"Don't humiliate him," Wilson says, wincing, as Stiller cluelessly puts it on the pooch's head.
He gives me a certain face, you know this “wincing of the heart,” that “ah” moment.
Listening to the results is like letting someone pet your dog, then wincing as they pet his fur against the grain.
You want to wake up in the morning and not feel sick and wincing at what happened the night before.
I keep asking myself why yesterday, given his wincing candor about so much else.
“Keep it up, Joe,” said Wyvern, with an effort refraining from wincing under the abominable pain of the stings.
"Seems to me you could have grabbed the seat," objected Joe, wincing with pain.
"But it hurts," said Miss Marty, wincing, with a catch of her breath.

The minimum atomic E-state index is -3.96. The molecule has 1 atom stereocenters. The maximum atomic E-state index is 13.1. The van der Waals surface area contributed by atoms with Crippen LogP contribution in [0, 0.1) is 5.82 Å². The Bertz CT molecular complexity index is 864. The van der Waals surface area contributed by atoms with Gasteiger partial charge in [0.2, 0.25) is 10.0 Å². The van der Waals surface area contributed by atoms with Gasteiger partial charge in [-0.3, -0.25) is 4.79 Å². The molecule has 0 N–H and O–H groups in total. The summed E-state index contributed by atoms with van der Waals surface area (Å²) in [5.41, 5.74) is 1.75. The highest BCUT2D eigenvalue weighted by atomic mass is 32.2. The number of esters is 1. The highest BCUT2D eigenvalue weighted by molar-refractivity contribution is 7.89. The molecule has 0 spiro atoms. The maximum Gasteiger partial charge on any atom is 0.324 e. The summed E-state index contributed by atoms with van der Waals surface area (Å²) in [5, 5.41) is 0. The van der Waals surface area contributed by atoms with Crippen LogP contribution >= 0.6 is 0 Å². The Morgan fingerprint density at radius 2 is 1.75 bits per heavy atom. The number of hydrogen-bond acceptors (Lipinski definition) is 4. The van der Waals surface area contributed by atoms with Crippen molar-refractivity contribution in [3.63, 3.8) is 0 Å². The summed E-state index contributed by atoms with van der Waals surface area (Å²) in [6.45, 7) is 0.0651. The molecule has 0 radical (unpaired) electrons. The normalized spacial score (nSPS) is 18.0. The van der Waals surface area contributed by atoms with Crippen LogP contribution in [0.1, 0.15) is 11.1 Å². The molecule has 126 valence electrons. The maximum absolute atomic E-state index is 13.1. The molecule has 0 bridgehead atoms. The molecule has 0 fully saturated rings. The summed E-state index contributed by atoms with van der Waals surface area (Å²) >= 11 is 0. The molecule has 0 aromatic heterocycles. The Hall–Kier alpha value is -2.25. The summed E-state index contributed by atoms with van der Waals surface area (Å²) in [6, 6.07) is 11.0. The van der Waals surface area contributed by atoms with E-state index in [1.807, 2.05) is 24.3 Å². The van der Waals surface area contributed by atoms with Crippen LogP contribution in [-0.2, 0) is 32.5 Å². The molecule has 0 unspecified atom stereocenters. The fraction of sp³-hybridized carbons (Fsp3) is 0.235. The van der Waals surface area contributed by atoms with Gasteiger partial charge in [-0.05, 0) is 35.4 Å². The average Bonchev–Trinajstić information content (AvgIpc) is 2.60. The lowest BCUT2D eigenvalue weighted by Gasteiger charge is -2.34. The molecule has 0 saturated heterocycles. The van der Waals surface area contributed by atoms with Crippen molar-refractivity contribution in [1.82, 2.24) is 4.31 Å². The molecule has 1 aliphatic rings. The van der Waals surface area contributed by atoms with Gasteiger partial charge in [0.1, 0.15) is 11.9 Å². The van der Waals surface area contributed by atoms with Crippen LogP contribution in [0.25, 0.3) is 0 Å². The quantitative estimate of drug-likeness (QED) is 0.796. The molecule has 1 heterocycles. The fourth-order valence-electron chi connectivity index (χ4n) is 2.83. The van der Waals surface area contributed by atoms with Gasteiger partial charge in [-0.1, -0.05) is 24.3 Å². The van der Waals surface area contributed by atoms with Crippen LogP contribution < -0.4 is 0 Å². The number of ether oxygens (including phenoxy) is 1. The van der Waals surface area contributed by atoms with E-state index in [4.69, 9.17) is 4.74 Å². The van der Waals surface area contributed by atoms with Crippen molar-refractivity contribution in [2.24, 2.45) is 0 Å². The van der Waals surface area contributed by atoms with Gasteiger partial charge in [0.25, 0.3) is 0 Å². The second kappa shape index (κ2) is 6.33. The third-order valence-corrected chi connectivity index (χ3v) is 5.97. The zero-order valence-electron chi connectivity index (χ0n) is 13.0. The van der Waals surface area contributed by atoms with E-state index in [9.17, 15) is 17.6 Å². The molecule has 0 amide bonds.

Then she turned toward her daughter's face which was wincing with pain and gazed long at it.
"You have an excellent memory," said Miss Watling, wincing under the infliction.
early 13c., winch, probably from Old North French *wenchier (in Old French guenchir "to turn aside, avoid"), from Frankish *wenkjan, from Proto-Germanic *wankjan (cf. Old High German wankon "to stagger, totter," Old Norse vakka "to stray, hover;" see wink). Originally of horses. Modern form is attested from late 13c. Related: Winced; wincing.